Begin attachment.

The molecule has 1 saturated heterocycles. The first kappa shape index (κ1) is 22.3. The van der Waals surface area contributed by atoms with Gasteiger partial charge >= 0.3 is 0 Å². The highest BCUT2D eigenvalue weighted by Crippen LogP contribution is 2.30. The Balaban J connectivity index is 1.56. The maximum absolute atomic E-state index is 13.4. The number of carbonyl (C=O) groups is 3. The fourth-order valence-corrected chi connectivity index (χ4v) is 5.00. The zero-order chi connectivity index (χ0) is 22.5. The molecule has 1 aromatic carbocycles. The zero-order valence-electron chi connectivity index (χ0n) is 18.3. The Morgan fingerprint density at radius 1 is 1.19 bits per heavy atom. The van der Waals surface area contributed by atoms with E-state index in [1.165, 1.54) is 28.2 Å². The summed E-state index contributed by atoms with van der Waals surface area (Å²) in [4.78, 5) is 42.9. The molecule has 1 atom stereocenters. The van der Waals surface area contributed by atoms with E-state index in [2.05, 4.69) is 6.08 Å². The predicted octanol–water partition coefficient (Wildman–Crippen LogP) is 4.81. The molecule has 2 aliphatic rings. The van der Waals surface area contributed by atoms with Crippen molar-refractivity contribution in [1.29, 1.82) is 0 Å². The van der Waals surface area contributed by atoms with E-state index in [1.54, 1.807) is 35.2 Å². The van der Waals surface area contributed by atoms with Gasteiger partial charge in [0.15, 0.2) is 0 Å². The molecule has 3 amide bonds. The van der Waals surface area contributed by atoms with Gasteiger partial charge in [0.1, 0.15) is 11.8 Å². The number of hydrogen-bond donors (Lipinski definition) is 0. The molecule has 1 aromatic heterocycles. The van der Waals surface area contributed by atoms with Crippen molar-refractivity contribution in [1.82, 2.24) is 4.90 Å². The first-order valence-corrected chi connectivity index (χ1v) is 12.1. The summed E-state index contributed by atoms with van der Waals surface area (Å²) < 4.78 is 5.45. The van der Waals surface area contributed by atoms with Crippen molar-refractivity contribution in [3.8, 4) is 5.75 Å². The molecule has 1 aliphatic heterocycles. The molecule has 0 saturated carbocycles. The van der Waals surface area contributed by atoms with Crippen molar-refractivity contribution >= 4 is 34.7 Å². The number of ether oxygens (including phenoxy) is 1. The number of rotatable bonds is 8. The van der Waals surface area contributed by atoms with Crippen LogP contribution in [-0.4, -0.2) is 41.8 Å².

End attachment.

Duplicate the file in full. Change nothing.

The molecule has 1 saturated heterocycles. The first kappa shape index (κ1) is 22.3. The van der Waals surface area contributed by atoms with Gasteiger partial charge >= 0.3 is 0 Å². The highest BCUT2D eigenvalue weighted by Crippen LogP contribution is 2.30. The Balaban J connectivity index is 1.56. The maximum absolute atomic E-state index is 13.4. The number of carbonyl (C=O) groups is 3. The fourth-order valence-corrected chi connectivity index (χ4v) is 5.00. The zero-order chi connectivity index (χ0) is 22.5. The molecule has 1 aromatic carbocycles. The zero-order valence-electron chi connectivity index (χ0n) is 18.3. The Morgan fingerprint density at radius 1 is 1.19 bits per heavy atom. The van der Waals surface area contributed by atoms with E-state index in [1.165, 1.54) is 28.2 Å². The summed E-state index contributed by atoms with van der Waals surface area (Å²) in [4.78, 5) is 42.9. The molecule has 1 atom stereocenters. The van der Waals surface area contributed by atoms with E-state index in [2.05, 4.69) is 6.08 Å². The predicted octanol–water partition coefficient (Wildman–Crippen LogP) is 4.81. The molecule has 2 aliphatic rings. The van der Waals surface area contributed by atoms with Crippen molar-refractivity contribution in [1.29, 1.82) is 0 Å². The van der Waals surface area contributed by atoms with E-state index in [1.54, 1.807) is 35.2 Å². The van der Waals surface area contributed by atoms with Gasteiger partial charge in [0.15, 0.2) is 0 Å². The molecule has 3 amide bonds. The van der Waals surface area contributed by atoms with Gasteiger partial charge in [0.1, 0.15) is 11.8 Å². The number of hydrogen-bond donors (Lipinski definition) is 0. The molecule has 1 aromatic heterocycles. The van der Waals surface area contributed by atoms with Crippen molar-refractivity contribution in [1.82, 2.24) is 4.90 Å². The first-order valence-corrected chi connectivity index (χ1v) is 12.1. The summed E-state index contributed by atoms with van der Waals surface area (Å²) < 4.78 is 5.45. The van der Waals surface area contributed by atoms with Crippen molar-refractivity contribution in [3.8, 4) is 5.75 Å². The molecule has 1 aliphatic heterocycles. The molecule has 0 saturated carbocycles. The van der Waals surface area contributed by atoms with Crippen molar-refractivity contribution >= 4 is 34.7 Å². The number of ether oxygens (including phenoxy) is 1. The number of rotatable bonds is 8. The van der Waals surface area contributed by atoms with Crippen LogP contribution in [-0.4, -0.2) is 41.8 Å².